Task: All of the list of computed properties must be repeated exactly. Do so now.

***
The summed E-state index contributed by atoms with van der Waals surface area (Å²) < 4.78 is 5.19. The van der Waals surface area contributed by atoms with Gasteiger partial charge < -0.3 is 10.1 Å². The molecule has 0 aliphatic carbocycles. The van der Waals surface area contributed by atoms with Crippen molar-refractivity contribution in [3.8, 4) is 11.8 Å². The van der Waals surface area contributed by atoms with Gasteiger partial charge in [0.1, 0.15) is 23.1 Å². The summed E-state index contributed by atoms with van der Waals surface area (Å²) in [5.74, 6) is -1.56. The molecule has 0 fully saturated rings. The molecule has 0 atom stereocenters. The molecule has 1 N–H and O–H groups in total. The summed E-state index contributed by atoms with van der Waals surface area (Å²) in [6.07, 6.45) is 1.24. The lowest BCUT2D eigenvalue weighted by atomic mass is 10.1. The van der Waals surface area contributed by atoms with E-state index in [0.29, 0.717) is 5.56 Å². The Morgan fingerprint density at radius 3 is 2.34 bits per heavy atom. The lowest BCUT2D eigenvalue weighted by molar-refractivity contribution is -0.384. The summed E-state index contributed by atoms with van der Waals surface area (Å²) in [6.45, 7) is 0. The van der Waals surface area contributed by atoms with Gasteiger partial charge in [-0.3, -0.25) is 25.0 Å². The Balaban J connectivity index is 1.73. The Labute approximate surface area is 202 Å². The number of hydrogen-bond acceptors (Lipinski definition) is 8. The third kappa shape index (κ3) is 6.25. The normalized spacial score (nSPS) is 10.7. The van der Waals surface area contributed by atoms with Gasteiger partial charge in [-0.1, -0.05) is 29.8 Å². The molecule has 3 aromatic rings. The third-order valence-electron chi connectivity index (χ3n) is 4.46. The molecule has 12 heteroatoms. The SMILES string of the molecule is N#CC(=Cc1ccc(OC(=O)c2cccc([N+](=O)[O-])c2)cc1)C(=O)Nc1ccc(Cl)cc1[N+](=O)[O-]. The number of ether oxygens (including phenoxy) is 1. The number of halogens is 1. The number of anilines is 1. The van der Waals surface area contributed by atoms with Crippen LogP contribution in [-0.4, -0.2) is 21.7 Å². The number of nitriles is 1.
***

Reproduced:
The summed E-state index contributed by atoms with van der Waals surface area (Å²) < 4.78 is 5.19. The van der Waals surface area contributed by atoms with Gasteiger partial charge < -0.3 is 10.1 Å². The molecule has 0 aliphatic carbocycles. The van der Waals surface area contributed by atoms with Crippen molar-refractivity contribution in [3.8, 4) is 11.8 Å². The van der Waals surface area contributed by atoms with Gasteiger partial charge in [0.1, 0.15) is 23.1 Å². The summed E-state index contributed by atoms with van der Waals surface area (Å²) in [5.74, 6) is -1.56. The molecule has 0 fully saturated rings. The molecule has 0 atom stereocenters. The molecule has 1 N–H and O–H groups in total. The summed E-state index contributed by atoms with van der Waals surface area (Å²) in [6.07, 6.45) is 1.24. The lowest BCUT2D eigenvalue weighted by atomic mass is 10.1. The van der Waals surface area contributed by atoms with E-state index in [0.29, 0.717) is 5.56 Å². The Morgan fingerprint density at radius 3 is 2.34 bits per heavy atom. The lowest BCUT2D eigenvalue weighted by molar-refractivity contribution is -0.384. The summed E-state index contributed by atoms with van der Waals surface area (Å²) in [6.45, 7) is 0. The van der Waals surface area contributed by atoms with Gasteiger partial charge in [-0.3, -0.25) is 25.0 Å². The Balaban J connectivity index is 1.73. The Labute approximate surface area is 202 Å². The number of hydrogen-bond acceptors (Lipinski definition) is 8. The third kappa shape index (κ3) is 6.25. The normalized spacial score (nSPS) is 10.7. The van der Waals surface area contributed by atoms with Gasteiger partial charge in [-0.1, -0.05) is 29.8 Å². The molecule has 3 aromatic rings. The third-order valence-electron chi connectivity index (χ3n) is 4.46. The molecule has 12 heteroatoms. The SMILES string of the molecule is N#CC(=Cc1ccc(OC(=O)c2cccc([N+](=O)[O-])c2)cc1)C(=O)Nc1ccc(Cl)cc1[N+](=O)[O-]. The number of ether oxygens (including phenoxy) is 1. The number of halogens is 1. The number of anilines is 1. The van der Waals surface area contributed by atoms with Crippen LogP contribution in [-0.4, -0.2) is 21.7 Å². The number of nitriles is 1.